Doug Salvador, MD, MPH
Doug Salvador leads the Department of Healthcare Quality at Baystate Health. He collaborates with colleagues throughout the system to promote a learning health system, develop strategy for quality and patient safety, and coordinates health care for the community. Using his training in medicine, engineering, and epidemiology, Dr. Salvador is focused on the redesign of healthcare delivery systems, diagnostic error, undergraduate and postgraduate education of quality and safety, and fostering a culture of patient safety.
A graduate of the Johns Hopkins University (Biomedical Engineering) and Johns Hopkins University School of Medicine, Dr. Salvador trained in infectious diseases at the Beth Israel Deaconess Medical Center in Boston. He practiced as a hospital epidemiologist after receiving a Masters in Public Health degree from the Harvard School of Public Health. His post-graduate training includes Patient Safety Officer Training from the Institute for Healthcare Improvement and service on the board of examiners for the Baldrige National Quality Program.
Dana Siegal, RN, CPHRM, CPPS
Dana Siegal is the Director of Patient Safety for CRICO Strategies, a division of the Harvard Medical Institutions. She provides analytical and educational services on patient safety to academic medical centers, community hospitals, and physician practices with an emphasis on diagnostic-related claims, OB, EHR and Emergency Medicine. She provides leadership to the Comparative Benchmark System (CBS), a database of more than 350,000 MPL claims from a national landscape of academic and community organizations. Prior to her current role, Ms. Siegal had 15 years of clinical nursing leadership roles in Emergency Medicine, and 20 in healthcare quality and hospital risk management. She has extensive experience in the analysis of provider performance data, adverse and sentinel event management, apology and disclosure, physician peer review, and litigation preparation and support. She currently serves on the planning committees for Hospital Insurance Forum (HIF), American Society for Healthcare Risk Managers (ASHRM), and on the Editorial Board for the ASHRM journal.
Ronald Wyatt, MD, MHA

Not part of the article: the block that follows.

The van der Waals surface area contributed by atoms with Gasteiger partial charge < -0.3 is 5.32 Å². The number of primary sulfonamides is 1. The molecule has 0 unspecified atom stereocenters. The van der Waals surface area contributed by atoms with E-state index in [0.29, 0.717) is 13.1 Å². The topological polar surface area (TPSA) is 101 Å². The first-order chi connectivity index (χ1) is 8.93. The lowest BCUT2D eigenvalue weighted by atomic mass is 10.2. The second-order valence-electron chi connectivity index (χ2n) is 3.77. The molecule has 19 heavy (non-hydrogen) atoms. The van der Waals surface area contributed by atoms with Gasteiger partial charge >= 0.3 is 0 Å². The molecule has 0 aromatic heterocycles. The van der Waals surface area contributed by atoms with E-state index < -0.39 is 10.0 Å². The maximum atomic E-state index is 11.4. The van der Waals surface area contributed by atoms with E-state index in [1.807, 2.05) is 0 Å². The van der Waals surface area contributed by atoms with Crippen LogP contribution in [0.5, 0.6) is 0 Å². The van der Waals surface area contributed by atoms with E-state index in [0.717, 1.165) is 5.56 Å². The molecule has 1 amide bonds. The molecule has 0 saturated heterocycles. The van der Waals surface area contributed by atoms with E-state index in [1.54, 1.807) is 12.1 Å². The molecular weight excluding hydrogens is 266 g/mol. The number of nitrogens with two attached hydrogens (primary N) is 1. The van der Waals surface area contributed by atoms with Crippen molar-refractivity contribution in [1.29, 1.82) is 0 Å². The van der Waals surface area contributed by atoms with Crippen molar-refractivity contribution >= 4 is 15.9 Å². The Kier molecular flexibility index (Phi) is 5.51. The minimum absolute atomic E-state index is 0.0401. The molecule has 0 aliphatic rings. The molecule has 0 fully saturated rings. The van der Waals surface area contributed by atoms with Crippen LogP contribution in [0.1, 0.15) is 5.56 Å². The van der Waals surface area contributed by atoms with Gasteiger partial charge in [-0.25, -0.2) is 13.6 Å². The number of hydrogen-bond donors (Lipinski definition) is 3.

Dr. Ronald Wyatt is Vice-President and Patient Safety Officer at MCIC Vermont. He was formerly Chief Quality and Patient Safety Officer at Cook County Health, one of the largest public health systems in the United States. Dr. Wyatt is nationally recognized in the United States as an expert in patient safety and was named several times by Becker’s as one of the “Top 50 Patient Safety Experts” in the U.S. In 2010, Ron was appointed as Director of the Patient Safety Analysis Center in the U.S. Department of Defense (DoD)., now the Defense Health Agency. Dr. Wyatt was the first Patient Safety Officer at the Joint Commission and in that role contributed to National Patient Safety Goals, Sentinel Event Alerts and developed the “Quick Safety” publication. Read More
Dr. Wyatt is a member of the ACGME Clinical Learning Environment Review committee (CLER). Ron currently serves as co-chair of the Institute of Healthcare Improvement (IHI) Equity Advisory Group. He presents nationally and internationally on leadership, safety culture, safety event analysis, human factors in healthcare, patient experience and health equity. He also serves on several boards including the IHI Certified Professional in Patient Safety and the Society to Prevent Diagnostic Error.
Ron is a credentialed course instructor in the School of Health Professions at the University of Alabama Birmingham. Dr. Wyatt is a graduate of the University of Alabama Birmingham School of Medicine and holds an executive master’s in health administration degree from the University of Alabama Birmingham. He was a 2009-2010 Merck Fellow at IHI.
Paul L. Epner, MBA, MEd (Ex-officio)
Chief Executive Officer
Paul L. Epner, MBA, is the Chief Executive Officer and co-founder of the Society to Improve Diagnosis in Medicine (SIDM). He is also the Chair of the Coalition to Improve Diagnosis, a multi-organization collaboration. Paul is a Past President of the Clinical Laboratory Management Association (CLMA) where he also created the Increasing Clinical Effectiveness (ICE) initiative. He is a member of the CDC’s “Clinical Laboratory Integration into Healthcare Collaborative,” a consultant to their Laboratory Medicine Best Practices program (an evidence-based practice initiative), and Chair of the Coordinating Council on the Clinical Laboratory Workforce’s (CCCLW) Taskforce on Measuring Testing-Related Value.
Founder and President Emeritus
Dr. Graber is Professor Emeritus of Medicine at Stony Brook University. He has an extensive background in biomedical and health services research, with over 100 peer-reviewed publications. He originated Patient Safety Awareness Week in 2002, an event now recognized internationally. He is the 2014 recipient of the John M Eisenberg Award for Patient Safety and Quality, awarded by The Joint Commission and the National Quality Forum, the nation’s top honor in the field of patient safety.
Dr. Graber has also been a pioneer in efforts to address diagnostic errors in medicine, and his academic work in this area has been supported by the National Patient Safety Foundation, the Agency for Healthcare Research and Quality, and the Office of the National Coordinator for Health Information Technology. He convened and chaired the first Diagnostic Error in Medicine conference in 2008, and in 2011 he founded the Society to Improve Diagnosis in Medicine (SIDM), and served as President from 2011 through 2018.
Read the Society to Improve Diagnosis in Medicine (SIDM)'s Disclosure & Conflict Policy.